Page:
Adult ADHD (cont.)
Roxanne Dryden-Edwards, MD
Dr. Roxanne Dryden-Edwards is an adult, child, and adolescent psychiatrist. She is a former Chair of the Committee on Developmental Disabilities for the American Psychiatric Association, Assistant Professor of Psychiatry at Johns Hopkins Hospital in Baltimore, Maryland, and Medical Director of the National Center for Children and Families in Bethesda, Maryland.
William C. Shiel Jr., MD, FACP, FACR
Dr. Shiel received a Bachelor of Science degree with honors from the University of Notre Dame. There he was involved in research in radiation biology and received the Huisking Scholarship. After graduating from St. Louis University School of Medicine, he completed his Internal Medicine residency and Rheumatology fellowship at the University of California, Irvine. He is board-certified in Internal Medicine and Rheumatology.
In this Article
- Adult attention deficit hyperactivity disorder (ADHD) facts
- What is attention deficit hyperactivity disorder (ADHD)?
- What are causes and risk factors for adult ADHD?
- How prevalent is adult ADHD?
- What are adult ADHD symptoms and signs?
- What tests do health-care professionals use to diagnose adult ADHD?
- What is the treatment for adult ADHD? What are adult ADHD medications?
- Are there any home remedies for adult ADHD?
- What are complications of adult ADHD?
- What is the prognosis of adult ADHD?
- Is it possible to prevent adult ADHD?
- Are support groups available for those living with adult ADHD?
- Where can people find additional information on adult attention deficit hyperactivity disorder?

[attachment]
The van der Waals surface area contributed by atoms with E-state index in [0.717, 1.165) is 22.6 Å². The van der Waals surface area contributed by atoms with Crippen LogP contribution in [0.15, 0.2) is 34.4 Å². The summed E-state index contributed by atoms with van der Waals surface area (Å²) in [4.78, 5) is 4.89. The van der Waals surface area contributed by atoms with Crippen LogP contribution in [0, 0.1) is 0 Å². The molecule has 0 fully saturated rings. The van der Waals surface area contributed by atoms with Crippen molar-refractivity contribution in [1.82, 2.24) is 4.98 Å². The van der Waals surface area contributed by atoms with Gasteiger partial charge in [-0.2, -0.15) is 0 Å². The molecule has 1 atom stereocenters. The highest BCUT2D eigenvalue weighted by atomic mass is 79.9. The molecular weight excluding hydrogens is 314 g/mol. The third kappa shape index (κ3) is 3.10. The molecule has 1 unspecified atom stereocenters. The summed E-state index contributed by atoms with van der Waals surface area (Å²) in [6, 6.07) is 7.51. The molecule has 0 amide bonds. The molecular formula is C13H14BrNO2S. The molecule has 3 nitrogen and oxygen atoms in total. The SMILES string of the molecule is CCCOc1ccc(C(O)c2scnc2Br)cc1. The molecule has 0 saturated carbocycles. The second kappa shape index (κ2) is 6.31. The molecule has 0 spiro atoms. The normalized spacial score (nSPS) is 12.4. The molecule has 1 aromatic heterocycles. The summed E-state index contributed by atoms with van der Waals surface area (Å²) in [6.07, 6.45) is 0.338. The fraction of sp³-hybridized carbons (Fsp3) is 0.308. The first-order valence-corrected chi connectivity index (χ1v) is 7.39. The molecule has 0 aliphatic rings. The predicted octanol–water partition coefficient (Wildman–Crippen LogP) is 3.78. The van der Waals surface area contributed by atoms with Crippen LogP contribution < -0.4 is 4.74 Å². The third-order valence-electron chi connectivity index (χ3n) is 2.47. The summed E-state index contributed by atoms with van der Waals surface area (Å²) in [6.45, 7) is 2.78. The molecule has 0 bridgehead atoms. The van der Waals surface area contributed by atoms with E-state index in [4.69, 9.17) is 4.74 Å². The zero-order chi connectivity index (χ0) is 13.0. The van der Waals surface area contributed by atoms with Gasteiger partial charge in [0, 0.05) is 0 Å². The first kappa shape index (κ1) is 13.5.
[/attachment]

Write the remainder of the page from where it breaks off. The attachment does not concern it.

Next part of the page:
- Adult ADHD FAQs
- Find a local Psychiatrist in your town
What are adult ADHD symptoms and signs?
What is thought to be partly the result of maturity, adults with ADHD may show little to no signs of hyperactivity. For those who do, symptoms and signs of hyperactivity, impulsivity, and inattention may resemble those that are exhibited by children and teens. However, how those symptoms are exhibited tends to vary with age. Symptoms of ADHD include the following:
- Often makes careless mistakes or pays inadequate attention to detail
- Trouble focusing during work or leisure activities
- Does not appear to be listening when spoken to directly
- Is often unable to complete directions, work tasks, or chores
- Frequently has trouble organizing a task or activity
- Has a tendency to avoid, dislike, or resist engaging in activities that require sustained attention
- Often loses things that are necessary to complete tasks or activities
- Easily distracted by extraneous or unrelated stimuli
- Often forgetful
- Frequently fidgety or moves hands or feet
- Frequently has trouble remaining seated
- Has a tendency to feel restless
- Has difficulty participating in leisure activities quietly
- Performs multiple activities at once
- Excessive talking
- Often interrupts others talking
- Trouble waiting his or her turn
- Frequently intrudes on others
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